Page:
"We really like the flexibility of the virtual network as a backup, and that we don’t have to be completely reliant on being online all the time. If you lose connectivity you still have the data-on-card as a backup.”
Adelaide Botanic High School’s security system is a success. The whole process, from concept to implementation, provided South Australia’s Department for Education with important learnings and a solid foundation to design the next batch of public schools in the State, which are already underway. The Department is investing heavily in school construction and renovation, and the SALTO solution is their wireless electronic access system of choice.
“The SALTO system is running really smoothly and meeting all its goals”, says George. He sums up the key benefits of selecting SALTO as:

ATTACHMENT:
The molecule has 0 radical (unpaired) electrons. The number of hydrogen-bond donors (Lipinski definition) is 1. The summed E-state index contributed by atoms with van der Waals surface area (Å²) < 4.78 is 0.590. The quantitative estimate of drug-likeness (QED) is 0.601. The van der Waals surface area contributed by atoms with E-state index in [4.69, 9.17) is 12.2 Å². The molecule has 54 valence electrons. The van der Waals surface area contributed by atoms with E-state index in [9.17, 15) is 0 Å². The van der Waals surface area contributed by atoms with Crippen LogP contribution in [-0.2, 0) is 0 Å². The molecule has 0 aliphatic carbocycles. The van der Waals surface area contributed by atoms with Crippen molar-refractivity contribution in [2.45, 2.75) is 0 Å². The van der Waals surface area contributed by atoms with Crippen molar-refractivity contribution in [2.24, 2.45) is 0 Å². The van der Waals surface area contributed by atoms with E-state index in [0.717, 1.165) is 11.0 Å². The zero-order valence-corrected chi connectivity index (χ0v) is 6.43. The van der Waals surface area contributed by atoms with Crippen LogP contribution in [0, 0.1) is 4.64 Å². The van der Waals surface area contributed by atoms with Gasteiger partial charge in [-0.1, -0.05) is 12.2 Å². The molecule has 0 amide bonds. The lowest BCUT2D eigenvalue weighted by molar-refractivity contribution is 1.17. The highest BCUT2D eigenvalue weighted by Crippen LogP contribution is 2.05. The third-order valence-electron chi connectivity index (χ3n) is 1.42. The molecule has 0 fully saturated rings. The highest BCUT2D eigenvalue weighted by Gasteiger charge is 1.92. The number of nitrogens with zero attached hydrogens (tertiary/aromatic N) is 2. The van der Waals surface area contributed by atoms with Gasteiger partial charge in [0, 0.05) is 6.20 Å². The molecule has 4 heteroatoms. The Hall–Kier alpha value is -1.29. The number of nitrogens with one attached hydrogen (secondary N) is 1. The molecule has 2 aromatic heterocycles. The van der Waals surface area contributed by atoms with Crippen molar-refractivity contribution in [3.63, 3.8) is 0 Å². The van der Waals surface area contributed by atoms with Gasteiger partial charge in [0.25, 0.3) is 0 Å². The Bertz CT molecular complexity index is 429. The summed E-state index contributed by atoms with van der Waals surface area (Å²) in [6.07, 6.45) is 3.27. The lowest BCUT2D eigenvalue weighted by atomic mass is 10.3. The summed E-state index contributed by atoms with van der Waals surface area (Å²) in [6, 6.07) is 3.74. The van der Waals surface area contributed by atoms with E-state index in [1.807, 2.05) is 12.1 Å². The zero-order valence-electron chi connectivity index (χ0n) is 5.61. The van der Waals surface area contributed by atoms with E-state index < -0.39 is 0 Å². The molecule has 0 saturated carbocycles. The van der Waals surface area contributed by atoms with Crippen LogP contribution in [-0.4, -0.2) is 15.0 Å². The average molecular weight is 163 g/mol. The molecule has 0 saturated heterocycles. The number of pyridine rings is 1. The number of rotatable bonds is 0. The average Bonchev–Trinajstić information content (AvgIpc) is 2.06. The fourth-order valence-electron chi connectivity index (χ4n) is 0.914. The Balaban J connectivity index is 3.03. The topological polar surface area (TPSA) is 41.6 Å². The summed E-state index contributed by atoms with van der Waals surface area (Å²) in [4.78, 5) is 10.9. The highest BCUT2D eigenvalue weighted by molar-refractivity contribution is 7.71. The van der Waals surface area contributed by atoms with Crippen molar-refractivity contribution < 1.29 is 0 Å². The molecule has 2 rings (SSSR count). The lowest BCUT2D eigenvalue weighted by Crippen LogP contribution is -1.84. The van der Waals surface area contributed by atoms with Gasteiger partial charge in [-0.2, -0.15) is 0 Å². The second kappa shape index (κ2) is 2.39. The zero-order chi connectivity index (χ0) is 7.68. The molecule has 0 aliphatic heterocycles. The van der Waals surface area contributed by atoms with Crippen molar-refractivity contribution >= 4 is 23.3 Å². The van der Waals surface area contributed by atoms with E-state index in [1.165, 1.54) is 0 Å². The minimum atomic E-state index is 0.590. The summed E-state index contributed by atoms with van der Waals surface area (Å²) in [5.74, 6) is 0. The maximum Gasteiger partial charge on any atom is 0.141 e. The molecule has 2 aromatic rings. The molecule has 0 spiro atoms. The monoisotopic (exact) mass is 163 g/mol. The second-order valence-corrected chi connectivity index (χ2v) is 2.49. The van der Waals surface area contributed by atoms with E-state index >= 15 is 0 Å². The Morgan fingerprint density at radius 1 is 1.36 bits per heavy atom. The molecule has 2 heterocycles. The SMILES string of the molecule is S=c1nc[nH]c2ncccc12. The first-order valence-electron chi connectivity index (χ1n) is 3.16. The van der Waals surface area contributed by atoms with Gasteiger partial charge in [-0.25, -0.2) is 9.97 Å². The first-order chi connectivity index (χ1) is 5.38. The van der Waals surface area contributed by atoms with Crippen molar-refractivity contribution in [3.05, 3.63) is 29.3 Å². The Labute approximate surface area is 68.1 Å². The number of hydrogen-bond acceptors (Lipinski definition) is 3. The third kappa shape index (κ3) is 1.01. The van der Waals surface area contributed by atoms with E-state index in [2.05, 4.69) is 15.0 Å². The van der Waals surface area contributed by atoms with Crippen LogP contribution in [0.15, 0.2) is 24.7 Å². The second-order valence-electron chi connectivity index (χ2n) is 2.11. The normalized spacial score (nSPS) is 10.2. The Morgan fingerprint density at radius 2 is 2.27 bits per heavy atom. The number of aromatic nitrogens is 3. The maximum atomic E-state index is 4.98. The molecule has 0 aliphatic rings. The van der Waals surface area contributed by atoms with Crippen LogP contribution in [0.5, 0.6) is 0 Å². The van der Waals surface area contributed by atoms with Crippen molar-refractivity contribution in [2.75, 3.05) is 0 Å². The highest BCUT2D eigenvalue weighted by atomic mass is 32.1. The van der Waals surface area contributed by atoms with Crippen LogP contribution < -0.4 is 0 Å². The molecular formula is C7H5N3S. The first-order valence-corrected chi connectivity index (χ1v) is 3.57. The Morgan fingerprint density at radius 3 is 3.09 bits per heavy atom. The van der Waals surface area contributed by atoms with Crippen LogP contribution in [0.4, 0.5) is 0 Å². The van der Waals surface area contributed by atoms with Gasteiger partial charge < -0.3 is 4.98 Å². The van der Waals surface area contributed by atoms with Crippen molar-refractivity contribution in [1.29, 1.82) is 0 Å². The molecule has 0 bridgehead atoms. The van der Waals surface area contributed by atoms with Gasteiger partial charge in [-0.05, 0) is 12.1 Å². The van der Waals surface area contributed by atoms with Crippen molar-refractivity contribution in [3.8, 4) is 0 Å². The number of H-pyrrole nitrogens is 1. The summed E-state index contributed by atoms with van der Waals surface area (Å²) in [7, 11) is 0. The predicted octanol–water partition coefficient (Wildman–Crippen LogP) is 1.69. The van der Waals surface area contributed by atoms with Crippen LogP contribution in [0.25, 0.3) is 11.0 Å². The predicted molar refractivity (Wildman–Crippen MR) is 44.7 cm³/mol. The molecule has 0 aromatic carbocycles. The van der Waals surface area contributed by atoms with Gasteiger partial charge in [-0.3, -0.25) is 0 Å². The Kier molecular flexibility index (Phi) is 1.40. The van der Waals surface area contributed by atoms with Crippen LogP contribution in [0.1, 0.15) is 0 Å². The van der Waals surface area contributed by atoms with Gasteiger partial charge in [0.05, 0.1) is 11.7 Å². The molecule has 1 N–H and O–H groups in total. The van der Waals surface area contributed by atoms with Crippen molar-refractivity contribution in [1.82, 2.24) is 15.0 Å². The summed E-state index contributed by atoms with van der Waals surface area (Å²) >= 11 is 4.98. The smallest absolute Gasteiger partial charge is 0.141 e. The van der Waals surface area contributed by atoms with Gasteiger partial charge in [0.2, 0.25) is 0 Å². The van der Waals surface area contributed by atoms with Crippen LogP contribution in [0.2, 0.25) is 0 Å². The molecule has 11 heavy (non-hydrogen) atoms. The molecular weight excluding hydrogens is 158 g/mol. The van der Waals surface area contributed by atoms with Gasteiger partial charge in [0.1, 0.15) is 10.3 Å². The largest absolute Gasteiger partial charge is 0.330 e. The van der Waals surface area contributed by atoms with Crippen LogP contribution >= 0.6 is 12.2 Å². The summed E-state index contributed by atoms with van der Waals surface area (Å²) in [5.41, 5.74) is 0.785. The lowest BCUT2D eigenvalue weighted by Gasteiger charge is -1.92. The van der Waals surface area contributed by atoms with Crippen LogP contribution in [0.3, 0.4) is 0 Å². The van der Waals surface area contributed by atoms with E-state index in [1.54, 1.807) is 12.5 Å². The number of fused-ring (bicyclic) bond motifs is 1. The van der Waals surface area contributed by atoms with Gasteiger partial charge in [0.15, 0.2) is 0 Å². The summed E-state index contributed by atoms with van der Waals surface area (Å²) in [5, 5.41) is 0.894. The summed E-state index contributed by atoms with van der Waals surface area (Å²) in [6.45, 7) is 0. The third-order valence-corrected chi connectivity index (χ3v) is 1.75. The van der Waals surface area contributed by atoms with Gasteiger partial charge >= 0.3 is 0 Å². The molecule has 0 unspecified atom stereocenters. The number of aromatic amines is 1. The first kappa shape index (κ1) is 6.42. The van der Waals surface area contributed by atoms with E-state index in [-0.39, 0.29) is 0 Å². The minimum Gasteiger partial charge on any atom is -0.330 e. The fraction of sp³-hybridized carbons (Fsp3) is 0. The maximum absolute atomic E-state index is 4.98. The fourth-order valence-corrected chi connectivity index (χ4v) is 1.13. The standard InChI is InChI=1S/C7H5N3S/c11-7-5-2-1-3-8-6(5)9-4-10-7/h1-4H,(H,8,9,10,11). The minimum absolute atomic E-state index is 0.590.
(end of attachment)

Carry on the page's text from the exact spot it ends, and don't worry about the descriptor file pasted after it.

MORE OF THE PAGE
- Ease of operation - no keys to replace, and the ability to manage different access profiles
- Future proofing - flexibility to adapt to the changing needs of the school as it grows
- Integration with primary security - seamless integration with the Gallagher security system
- Access management - by groups of people with the same requirements, or down to individuals
- Bluetooth credentials - the option for staff to use their mobile phone as their security credential
- Tracking and accountability - no sharing of credentials, and full visibility of who has accessed (or tried to access) which doors
- Wireless BLE locks - for rapid installation and ease of retro-fitting if needed
- Virtual network - the flexibility of having a backup, and not relying on being online all the time. The school uses SALTO on one external access door so they know that, even without power, they can always get into the building, without a key override.
"With the SALTO EAC, there’s never any doubt that someone has a card they shouldn’t have. We know that credentials aren’t going to be passed around, and can’t be copied. It makes managing the site so much easier - knowing that access won’t be possible for unauthorised people and that if they try, we can see the attempt on a report.”